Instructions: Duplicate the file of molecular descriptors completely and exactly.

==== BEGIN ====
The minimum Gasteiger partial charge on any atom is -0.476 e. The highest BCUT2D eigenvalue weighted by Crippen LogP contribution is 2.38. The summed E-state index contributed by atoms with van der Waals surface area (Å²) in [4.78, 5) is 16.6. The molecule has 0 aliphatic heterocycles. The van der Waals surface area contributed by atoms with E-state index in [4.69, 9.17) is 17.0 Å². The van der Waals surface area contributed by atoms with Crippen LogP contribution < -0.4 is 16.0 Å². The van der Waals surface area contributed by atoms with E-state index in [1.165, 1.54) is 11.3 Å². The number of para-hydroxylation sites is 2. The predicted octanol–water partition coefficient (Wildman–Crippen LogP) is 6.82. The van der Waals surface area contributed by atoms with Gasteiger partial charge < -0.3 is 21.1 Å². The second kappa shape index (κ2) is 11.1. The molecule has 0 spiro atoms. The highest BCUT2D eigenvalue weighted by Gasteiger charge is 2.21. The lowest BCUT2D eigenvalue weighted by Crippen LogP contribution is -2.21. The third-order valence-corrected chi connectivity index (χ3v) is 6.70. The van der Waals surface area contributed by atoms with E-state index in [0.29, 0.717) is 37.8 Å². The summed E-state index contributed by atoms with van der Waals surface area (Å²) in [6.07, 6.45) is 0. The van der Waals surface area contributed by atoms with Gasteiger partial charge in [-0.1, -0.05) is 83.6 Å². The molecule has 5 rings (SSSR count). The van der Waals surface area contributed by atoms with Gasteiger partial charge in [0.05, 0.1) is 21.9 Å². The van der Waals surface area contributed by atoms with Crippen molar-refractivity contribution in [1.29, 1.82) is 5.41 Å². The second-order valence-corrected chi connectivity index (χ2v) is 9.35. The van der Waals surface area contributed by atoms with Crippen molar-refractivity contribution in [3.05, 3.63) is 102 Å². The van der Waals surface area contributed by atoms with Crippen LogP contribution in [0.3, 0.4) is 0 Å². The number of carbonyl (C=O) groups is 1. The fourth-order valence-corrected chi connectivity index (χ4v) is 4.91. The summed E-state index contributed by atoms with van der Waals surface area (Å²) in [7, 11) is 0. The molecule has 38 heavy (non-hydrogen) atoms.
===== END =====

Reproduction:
The minimum Gasteiger partial charge on any atom is -0.476 e. The highest BCUT2D eigenvalue weighted by Crippen LogP contribution is 2.38. The summed E-state index contributed by atoms with van der Waals surface area (Å²) in [4.78, 5) is 16.6. The molecule has 0 aliphatic heterocycles. The van der Waals surface area contributed by atoms with E-state index in [4.69, 9.17) is 17.0 Å². The van der Waals surface area contributed by atoms with Crippen LogP contribution < -0.4 is 16.0 Å². The van der Waals surface area contributed by atoms with E-state index in [1.165, 1.54) is 11.3 Å². The number of para-hydroxylation sites is 2. The predicted octanol–water partition coefficient (Wildman–Crippen LogP) is 6.82. The van der Waals surface area contributed by atoms with Gasteiger partial charge < -0.3 is 21.1 Å². The second kappa shape index (κ2) is 11.1. The molecule has 0 spiro atoms. The highest BCUT2D eigenvalue weighted by Gasteiger charge is 2.21. The lowest BCUT2D eigenvalue weighted by Crippen LogP contribution is -2.21. The third-order valence-corrected chi connectivity index (χ3v) is 6.70. The van der Waals surface area contributed by atoms with E-state index in [0.29, 0.717) is 37.8 Å². The summed E-state index contributed by atoms with van der Waals surface area (Å²) in [6.07, 6.45) is 0. The van der Waals surface area contributed by atoms with Gasteiger partial charge in [-0.1, -0.05) is 83.6 Å². The molecule has 5 rings (SSSR count). The van der Waals surface area contributed by atoms with Gasteiger partial charge in [0.05, 0.1) is 21.9 Å². The van der Waals surface area contributed by atoms with Crippen molar-refractivity contribution in [1.29, 1.82) is 5.41 Å². The second-order valence-corrected chi connectivity index (χ2v) is 9.35. The van der Waals surface area contributed by atoms with Crippen molar-refractivity contribution in [3.05, 3.63) is 102 Å². The van der Waals surface area contributed by atoms with Crippen LogP contribution in [0.3, 0.4) is 0 Å². The number of carbonyl (C=O) groups is 1. The fourth-order valence-corrected chi connectivity index (χ4v) is 4.91. The summed E-state index contributed by atoms with van der Waals surface area (Å²) in [7, 11) is 0. The molecule has 38 heavy (non-hydrogen) atoms.